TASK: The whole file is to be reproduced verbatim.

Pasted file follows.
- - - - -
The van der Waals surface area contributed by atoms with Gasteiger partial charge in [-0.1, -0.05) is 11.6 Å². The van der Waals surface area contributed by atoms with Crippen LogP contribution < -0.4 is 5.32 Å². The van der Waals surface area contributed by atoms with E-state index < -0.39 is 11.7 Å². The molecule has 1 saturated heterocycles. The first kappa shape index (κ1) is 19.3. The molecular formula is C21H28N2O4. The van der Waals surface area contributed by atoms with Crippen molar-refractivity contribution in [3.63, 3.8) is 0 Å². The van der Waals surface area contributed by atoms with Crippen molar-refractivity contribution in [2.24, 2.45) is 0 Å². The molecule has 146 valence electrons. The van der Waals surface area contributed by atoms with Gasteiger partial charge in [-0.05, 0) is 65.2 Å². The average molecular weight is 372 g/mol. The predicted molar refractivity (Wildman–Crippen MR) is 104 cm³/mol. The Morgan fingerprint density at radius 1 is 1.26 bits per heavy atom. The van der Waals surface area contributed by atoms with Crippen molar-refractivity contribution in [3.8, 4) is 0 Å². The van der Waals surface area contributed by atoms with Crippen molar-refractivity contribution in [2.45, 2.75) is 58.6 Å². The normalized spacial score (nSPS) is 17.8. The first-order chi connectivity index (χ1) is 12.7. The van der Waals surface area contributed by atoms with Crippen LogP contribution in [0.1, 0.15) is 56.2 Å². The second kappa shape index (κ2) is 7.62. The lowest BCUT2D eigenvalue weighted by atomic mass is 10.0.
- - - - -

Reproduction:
The van der Waals surface area contributed by atoms with Gasteiger partial charge in [-0.1, -0.05) is 11.6 Å². The van der Waals surface area contributed by atoms with Crippen LogP contribution < -0.4 is 5.32 Å². The van der Waals surface area contributed by atoms with E-state index < -0.39 is 11.7 Å². The molecule has 1 saturated heterocycles. The first kappa shape index (κ1) is 19.3. The molecular formula is C21H28N2O4. The van der Waals surface area contributed by atoms with Crippen molar-refractivity contribution in [3.63, 3.8) is 0 Å². The van der Waals surface area contributed by atoms with Crippen molar-refractivity contribution in [2.24, 2.45) is 0 Å². The molecule has 146 valence electrons. The van der Waals surface area contributed by atoms with Gasteiger partial charge in [-0.05, 0) is 65.2 Å². The average molecular weight is 372 g/mol. The predicted molar refractivity (Wildman–Crippen MR) is 104 cm³/mol. The Morgan fingerprint density at radius 1 is 1.26 bits per heavy atom. The van der Waals surface area contributed by atoms with Crippen molar-refractivity contribution in [3.8, 4) is 0 Å². The van der Waals surface area contributed by atoms with Crippen molar-refractivity contribution in [2.45, 2.75) is 58.6 Å². The normalized spacial score (nSPS) is 17.8. The first-order chi connectivity index (χ1) is 12.7. The van der Waals surface area contributed by atoms with Crippen LogP contribution in [0.1, 0.15) is 56.2 Å². The second kappa shape index (κ2) is 7.62. The lowest BCUT2D eigenvalue weighted by atomic mass is 10.0.